Wes Duenkel
August 2, 2018
Photos By: Damon Rivetti

Drag racing is a brutal sport. Launching a car on a sticky track is hard on drivetrains and losing is hard on egos. If something breaks, not only does it hurt your wallet—it means you’re loading up and going home.

Extracting ludicrous levels of torque from today’s engines is ridiculously easy. Most owners are just a blower or turbo away from quadruple-digit power levels. Any weakness in the series of parts between the engine and tires will be a lost round, and send the driver home.

The rear axle assembly is one of the most critical components in the drivetrain, as it translates the twist of the driveshaft to each of the rear wheels. On a solid axle car, all of the tractive and suspension forces go through the rear axle housing. The shock loads are immense, especially from a high-strung naturally-aspirated, nitrous, or supercharged engine. During each launch, the engine is trying to twist the axle multiple ways.

Luckily, Morton Grove, Illinois’ Strange Engineering offers mega-duty rear axle options for the most demanding applications. When the time came to replace our 2011 drag race Mustang’s 8.8-inch rearend, Strange Engineering built us a Ford 9-inch-based assembly—and dared us to break it.

That’s going to be a tough challenge, as Strange Engineering’s decades of rear axle experience are incorporated into this bolt-in assembly for 2005-2014 Mustangs. Strange started with the same axle housing they supply for Ford’s Cobra Jet program. The housing incorporates a few tricks, including moving the upper control arm mount up 0.400-inch and forward 0.400-inch, and the shock mounts are relocated inboard 1-inch and narrowed 1.25-inch per side, making it trimmed perfectly for 15-inch wheels.

A heavy duty aluminum center section holds a 3.50:1 Pro Gear set that spins on a heavy duty 40-spline spool machined with Strange’s lightweight option. The corresponding 40-spline axles are gun-drilled to remove about four pounds of weight. Strange then finished off the housing with their Pro Series rear brake kit.

To see how we swapped the Strange rearend into our 2011 Mustang GT, check out the following photos, where Saul Gutierrez from GEAR Driven Automotive in Northridge, California handled it with ease. With this seriously built Strange Engineering 9-inch Cobra Jet rear axle, we’ll happily say that it’s ready for everything we can throw at it.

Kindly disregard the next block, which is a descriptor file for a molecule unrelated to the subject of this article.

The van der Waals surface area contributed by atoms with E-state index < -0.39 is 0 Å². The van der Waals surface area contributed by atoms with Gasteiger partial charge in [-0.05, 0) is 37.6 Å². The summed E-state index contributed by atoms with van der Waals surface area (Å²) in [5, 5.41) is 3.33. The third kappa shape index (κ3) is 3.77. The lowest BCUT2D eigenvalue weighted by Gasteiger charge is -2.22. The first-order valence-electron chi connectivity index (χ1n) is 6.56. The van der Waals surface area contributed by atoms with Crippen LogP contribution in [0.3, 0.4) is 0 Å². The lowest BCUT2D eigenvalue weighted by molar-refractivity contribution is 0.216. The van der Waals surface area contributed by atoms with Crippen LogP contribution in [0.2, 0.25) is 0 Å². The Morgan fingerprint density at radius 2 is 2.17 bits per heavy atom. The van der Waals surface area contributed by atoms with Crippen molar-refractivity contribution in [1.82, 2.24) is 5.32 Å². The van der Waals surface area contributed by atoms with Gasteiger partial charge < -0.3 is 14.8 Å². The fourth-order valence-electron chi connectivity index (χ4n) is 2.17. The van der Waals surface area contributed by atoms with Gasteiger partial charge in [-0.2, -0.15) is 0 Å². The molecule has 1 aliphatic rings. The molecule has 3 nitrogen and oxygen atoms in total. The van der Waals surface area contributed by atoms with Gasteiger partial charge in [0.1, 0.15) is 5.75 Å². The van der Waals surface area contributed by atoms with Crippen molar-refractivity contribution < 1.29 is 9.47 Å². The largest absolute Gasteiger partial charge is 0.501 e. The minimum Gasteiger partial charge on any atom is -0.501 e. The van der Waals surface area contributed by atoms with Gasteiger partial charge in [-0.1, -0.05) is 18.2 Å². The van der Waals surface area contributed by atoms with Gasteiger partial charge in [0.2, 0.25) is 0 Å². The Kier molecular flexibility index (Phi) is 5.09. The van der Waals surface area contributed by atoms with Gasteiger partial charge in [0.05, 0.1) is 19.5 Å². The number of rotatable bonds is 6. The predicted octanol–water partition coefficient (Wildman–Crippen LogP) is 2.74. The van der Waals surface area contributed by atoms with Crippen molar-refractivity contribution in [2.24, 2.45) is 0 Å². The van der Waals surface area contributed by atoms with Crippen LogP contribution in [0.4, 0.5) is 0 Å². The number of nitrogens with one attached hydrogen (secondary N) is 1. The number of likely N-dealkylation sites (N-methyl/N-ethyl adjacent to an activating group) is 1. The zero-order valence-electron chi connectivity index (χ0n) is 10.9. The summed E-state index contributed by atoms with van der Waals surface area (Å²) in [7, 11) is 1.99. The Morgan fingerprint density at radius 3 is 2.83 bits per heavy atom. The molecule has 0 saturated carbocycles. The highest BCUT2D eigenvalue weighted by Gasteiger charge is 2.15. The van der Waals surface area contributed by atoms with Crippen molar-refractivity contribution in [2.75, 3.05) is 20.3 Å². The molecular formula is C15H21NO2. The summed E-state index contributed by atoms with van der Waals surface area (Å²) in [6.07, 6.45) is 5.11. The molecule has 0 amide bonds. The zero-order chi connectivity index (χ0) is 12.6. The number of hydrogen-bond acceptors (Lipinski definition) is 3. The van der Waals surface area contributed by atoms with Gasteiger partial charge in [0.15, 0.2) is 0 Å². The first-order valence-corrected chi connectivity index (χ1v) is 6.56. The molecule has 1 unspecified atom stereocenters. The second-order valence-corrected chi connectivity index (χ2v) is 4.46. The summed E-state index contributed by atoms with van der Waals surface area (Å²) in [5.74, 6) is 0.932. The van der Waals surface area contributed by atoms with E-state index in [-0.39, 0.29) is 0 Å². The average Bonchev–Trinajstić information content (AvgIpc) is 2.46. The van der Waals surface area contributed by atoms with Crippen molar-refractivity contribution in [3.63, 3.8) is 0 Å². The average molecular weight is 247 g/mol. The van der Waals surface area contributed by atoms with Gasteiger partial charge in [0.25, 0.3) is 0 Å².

What’s Inside

• Strange Engineering Heavy Duty 9-inch Mustang Cobra Jet axle housing
• Lucas 85W-140 gear lube
• HD Pro Aluminum Case Assembly
• HD 40 Spline Lightweight Spool
• Chrome Moly Pinion Yoke
• 3.50:1 Pro Gear
• Pro Race Axle Package
• 40 Spline Gun Drilled Axles
• 3.150 Axle Bearings
• 5/8 Stud Kit
• Pro Series Rear Brake Kit

1. We’re in the middle of completely revamping our 2011 Mustang GT and while the built 8.8 has served us well for the past eight years, it was time for a complete replacement.

2. After unbolting the rear driveshaft, we disconnected the axle ends of the rear trailing arms and the panhard bar.

3. With the third link and brake lines disconnected, we lowered the axle from the chassis.

4. Our Strange Engineering Cobra Jet 9-inch axle assembly arrived with all the necessary provisions to bolt into our 2011 Mustang GT (see “What’s Inside” sidebar). We opted for the Cobra Jet housing because it already has the factory shocks moved 1-inch inboard and narrowed 1.25-inch per side. This setup would also give us the perfect fitment for our choice of Mickey Thompson Drag Radials on a set of 15x10 Weld Racing drag wheels, but we’ll have more detailed info on that in the next segment of our build.

5. Before lifting the axle off the shipping pallet, we swapped out the upper control arm bushing into the Strange Cobra Jet rear axle housing.

6. With the Strange axle assembly on the jack, we filled the housing with the supplied 85W-140 gear lube.

7. With the fluid topped off, we jacked the axle assembly into position.

8. First, we reattached the lower trailing arms to the axle housing. (Note that the Strange Engineering axle housing includes multiple mounting to tune the instant center for harder or softer launches.)

9. Before attaching the shocks, we installed our BMR rear drag lowering springs.

10. Our BMR rear anti-roll bar attached to the rear axle housing using weld-on tabs (verses the stock mounting method).

11. We welded on a fresh set of tabs to the Strange axle housing.

12. After the welds cooled, we attached our BMR sway bar’s end links to the Strange axle housing.

13. With everything buttoned up, our 2011 Mustang’s rearend is ready for serious track duty.